We move beyond the idea that these biological processes are linear and unidirectional. We come to the conclusion, after having first traveled so far in the opposite direction, that everything seems to be connected to everything else, and the flow of information progresses along the threads of a complicated spider web in which every point of intersection can be influenced by every other point.

If this sounds familiar, don’t worry. We’re still talking about science here. And so much more. We’re talking about existence itself. (But as a scientist, I have to admit that I am biased toward the opinion that they are one and the same.)

Spirituality seems to be a universal construct in societies across the globe. Indeed, research has indicated that we may be predisposed as a species to believe in something greater than ourselves. Note, however, that spirituality exists apart from any specific religion to which one might subscribe. I mean to discuss spirituality as a philosophy—a way of seeing and interacting with the world around us—without delving into the religious doctrine or practices of any particular group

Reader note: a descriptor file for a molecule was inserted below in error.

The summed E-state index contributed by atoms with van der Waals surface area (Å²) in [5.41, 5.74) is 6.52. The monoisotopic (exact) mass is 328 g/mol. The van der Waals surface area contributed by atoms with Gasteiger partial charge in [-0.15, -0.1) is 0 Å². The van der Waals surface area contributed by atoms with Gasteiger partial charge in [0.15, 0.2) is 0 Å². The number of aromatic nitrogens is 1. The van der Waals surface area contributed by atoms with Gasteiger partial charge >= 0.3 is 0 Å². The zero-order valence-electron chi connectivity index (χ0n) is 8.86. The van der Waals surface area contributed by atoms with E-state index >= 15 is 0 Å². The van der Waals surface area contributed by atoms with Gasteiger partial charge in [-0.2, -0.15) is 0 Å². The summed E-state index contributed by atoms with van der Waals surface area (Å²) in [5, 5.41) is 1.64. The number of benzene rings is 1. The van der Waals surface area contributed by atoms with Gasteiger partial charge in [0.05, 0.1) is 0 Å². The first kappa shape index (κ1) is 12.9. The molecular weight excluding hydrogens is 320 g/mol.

Spirituality is then the filter through which we come to process our reality, and much of what we have learned from research into cognition, mindfulness, and meditation presents us with an interesting twist: Spirituality in this context may involve conscious effort to avoid the kind of consciousness we have evolved to experience.

Flourishing with Mindfulness